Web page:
yup...TheSheeple must be controlled by hook or crook...alas, no questions asked...the official load of codswallop downed meekly by the unthinking&unwashed...

      Logic&critical reasoning be damned. Welcome to the 21st ct!

    4. Anonymous Coward
      Anonymous Coward

      Re: Mass hysteria, sightings of the Virgin Mary, the Emperor's New Clothes, false positives

      Why does this whole story remind me of UFO sightings, back in the day they were still fashionable?...

      1. Anonymous Coward
        Anonymous Coward

        Re: Mass hysteria, sightings of the Virgin Mary, the Emperor's New Clothes, false positives

        "Why does this whole story remind me of UFO sightings, back in the day they were still fashionable?”

        You mean when "The X-Files” was regularly on TV?

        1. Destroy All Monsters Silver badge

          Re: Mass hysteria, sightings of the Virgin Mary, the Emperor's New Clothes, false positives

          You mean when "The X-Files” was regularly on TV?

          You better upgrade your UFO lore!

          Start here:

          https://en.wikipedia.org/wiki/List_of_reported_UFO_sightings

          A most interesting remark about the Belgian UFO flap, which may have been triggered by F-117 trolling the Kingdom of the Plains:

          https://en.wikipedia.org/wiki/Belgian_UFO_wave 1989-1990

          In 1992, about three years after the first sighting, which occurred on 29 November 1989, in Eupen, Marc Hallet wrote an essay about the Belgian UFO wave criticizing the work done by the SOBEPS: "La Vague OVNI Belge ou le triomphe de la désinformation", arguing that this UFOlogical organisation was spreading misinformation in the media. Hallet's thesis is that the Belgian UFO wave was mostly a mass delusion, boosted by the work done by the SOBEPS. This mass delusion would have followed Philip J. Klass's law: Once news coverage leads the public to believe that UFOs may be in the vicinity, there are numerous natural and man-made objects which, especially seen at night, can take on unusual characteristics in the minds of hopeful viewers. Their UFO reports in turn add to the mass excitement, which encourages still more observers to watch for UFOs. This situation feeds upon itself until such time as the media lose interest in the subject, and then the « flap » quickly runs out of steam.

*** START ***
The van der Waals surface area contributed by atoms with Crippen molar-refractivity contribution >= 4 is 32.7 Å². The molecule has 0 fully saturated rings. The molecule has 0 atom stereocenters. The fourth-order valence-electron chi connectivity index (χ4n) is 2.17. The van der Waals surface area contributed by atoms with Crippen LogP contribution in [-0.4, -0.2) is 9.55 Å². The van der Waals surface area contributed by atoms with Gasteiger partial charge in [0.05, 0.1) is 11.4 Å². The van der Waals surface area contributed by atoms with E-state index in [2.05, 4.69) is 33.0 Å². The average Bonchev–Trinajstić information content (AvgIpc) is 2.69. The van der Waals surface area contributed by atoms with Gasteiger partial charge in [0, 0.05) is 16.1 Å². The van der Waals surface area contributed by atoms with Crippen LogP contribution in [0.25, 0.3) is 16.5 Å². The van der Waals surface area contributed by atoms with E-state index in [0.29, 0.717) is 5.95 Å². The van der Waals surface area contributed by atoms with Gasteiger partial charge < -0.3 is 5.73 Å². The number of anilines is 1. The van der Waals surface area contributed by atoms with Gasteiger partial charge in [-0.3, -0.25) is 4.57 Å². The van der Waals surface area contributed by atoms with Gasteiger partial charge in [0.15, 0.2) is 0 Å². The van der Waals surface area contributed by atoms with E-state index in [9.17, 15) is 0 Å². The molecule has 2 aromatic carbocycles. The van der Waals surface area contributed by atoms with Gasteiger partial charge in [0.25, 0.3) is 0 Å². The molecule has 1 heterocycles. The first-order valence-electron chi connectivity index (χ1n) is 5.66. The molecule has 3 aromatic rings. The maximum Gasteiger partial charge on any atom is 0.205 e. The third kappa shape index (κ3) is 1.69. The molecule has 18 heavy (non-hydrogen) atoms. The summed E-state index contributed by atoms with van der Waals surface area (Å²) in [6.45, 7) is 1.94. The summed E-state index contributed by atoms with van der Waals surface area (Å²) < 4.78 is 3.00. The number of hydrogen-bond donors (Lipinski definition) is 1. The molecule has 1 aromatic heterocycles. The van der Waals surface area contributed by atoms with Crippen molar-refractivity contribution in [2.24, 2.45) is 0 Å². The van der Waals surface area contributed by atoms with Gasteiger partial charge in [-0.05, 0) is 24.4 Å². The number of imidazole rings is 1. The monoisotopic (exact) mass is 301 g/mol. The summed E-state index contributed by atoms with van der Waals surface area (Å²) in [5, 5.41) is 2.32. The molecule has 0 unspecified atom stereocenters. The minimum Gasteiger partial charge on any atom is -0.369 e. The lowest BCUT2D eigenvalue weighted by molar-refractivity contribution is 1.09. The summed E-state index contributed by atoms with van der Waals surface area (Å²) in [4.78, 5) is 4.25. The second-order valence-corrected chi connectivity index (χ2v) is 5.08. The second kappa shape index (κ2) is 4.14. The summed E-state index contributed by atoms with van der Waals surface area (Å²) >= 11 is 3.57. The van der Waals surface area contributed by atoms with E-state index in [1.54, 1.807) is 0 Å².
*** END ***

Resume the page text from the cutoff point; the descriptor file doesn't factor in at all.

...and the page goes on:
The biggest UFO flaps were in the 50s. There was a big one in France. And one in Washington D.C:

          The X-Files times is only relevant because that's when the US government actually started to kill its own people on its own territory, complete with smearing campaigns by the MSM, and it was all considered kosher.

          1. Alan Brown Silver badge

            Re: Mass hysteria, sightings of the Virgin Mary, the Emperor's New Clothes, false positives

            "The biggest UFO flaps were in the 50s"

            - yes, mostly following screening of "The Invaders" 90% of UFO sightings followed the same pattern as seen on this

            - 1970s USA UFOs tended to be slow moving triangular things - until the F117 was exposed.

            - UFO abduction stories all took on more or less the same legend after Close Encounters was released.

            The 50s and 60s flaps ones were encouraged by the US military (they even infiltrated the UFO societies and hyped things up). It made it easier to hush up experimental aircraft sightings, etc. It finally came out recently that the "cattle mutilations" were attributable to military efforts to track radiation releases downwind of airburst nuclear detonations (removal of thyroid/liver as these concentrate iodine/caesium) and not wanting to cause panic by letting anyone know what they were doing (easier to have it attributable to little green men).